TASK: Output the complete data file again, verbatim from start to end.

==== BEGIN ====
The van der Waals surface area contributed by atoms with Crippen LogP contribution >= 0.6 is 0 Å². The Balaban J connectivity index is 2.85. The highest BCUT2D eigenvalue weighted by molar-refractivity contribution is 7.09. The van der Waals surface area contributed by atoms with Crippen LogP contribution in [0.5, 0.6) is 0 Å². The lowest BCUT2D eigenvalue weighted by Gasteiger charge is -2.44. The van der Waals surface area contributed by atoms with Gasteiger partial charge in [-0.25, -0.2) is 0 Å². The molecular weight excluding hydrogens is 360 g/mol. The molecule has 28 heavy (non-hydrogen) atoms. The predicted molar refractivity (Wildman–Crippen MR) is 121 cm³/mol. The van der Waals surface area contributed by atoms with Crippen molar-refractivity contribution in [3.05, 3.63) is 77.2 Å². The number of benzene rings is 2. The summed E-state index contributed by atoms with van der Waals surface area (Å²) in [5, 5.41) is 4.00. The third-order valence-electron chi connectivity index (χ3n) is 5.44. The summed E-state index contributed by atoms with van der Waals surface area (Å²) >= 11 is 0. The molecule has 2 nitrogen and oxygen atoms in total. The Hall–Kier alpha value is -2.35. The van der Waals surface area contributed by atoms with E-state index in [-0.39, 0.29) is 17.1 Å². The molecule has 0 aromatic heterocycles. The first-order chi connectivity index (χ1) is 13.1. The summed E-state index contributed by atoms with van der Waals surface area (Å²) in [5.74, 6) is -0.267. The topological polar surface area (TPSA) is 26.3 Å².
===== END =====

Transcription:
The van der Waals surface area contributed by atoms with Crippen LogP contribution >= 0.6 is 0 Å². The Balaban J connectivity index is 2.85. The highest BCUT2D eigenvalue weighted by molar-refractivity contribution is 7.09. The van der Waals surface area contributed by atoms with Crippen LogP contribution in [0.5, 0.6) is 0 Å². The lowest BCUT2D eigenvalue weighted by Gasteiger charge is -2.44. The van der Waals surface area contributed by atoms with Gasteiger partial charge in [-0.25, -0.2) is 0 Å². The molecular weight excluding hydrogens is 360 g/mol. The molecule has 28 heavy (non-hydrogen) atoms. The predicted molar refractivity (Wildman–Crippen MR) is 121 cm³/mol. The van der Waals surface area contributed by atoms with Crippen molar-refractivity contribution in [3.05, 3.63) is 77.2 Å². The number of benzene rings is 2. The summed E-state index contributed by atoms with van der Waals surface area (Å²) in [5, 5.41) is 4.00. The third-order valence-electron chi connectivity index (χ3n) is 5.44. The summed E-state index contributed by atoms with van der Waals surface area (Å²) >= 11 is 0. The molecule has 2 nitrogen and oxygen atoms in total. The Hall–Kier alpha value is -2.35. The van der Waals surface area contributed by atoms with E-state index in [-0.39, 0.29) is 17.1 Å². The molecule has 0 aromatic heterocycles. The first-order chi connectivity index (χ1) is 13.1. The summed E-state index contributed by atoms with van der Waals surface area (Å²) in [5.74, 6) is -0.267. The topological polar surface area (TPSA) is 26.3 Å².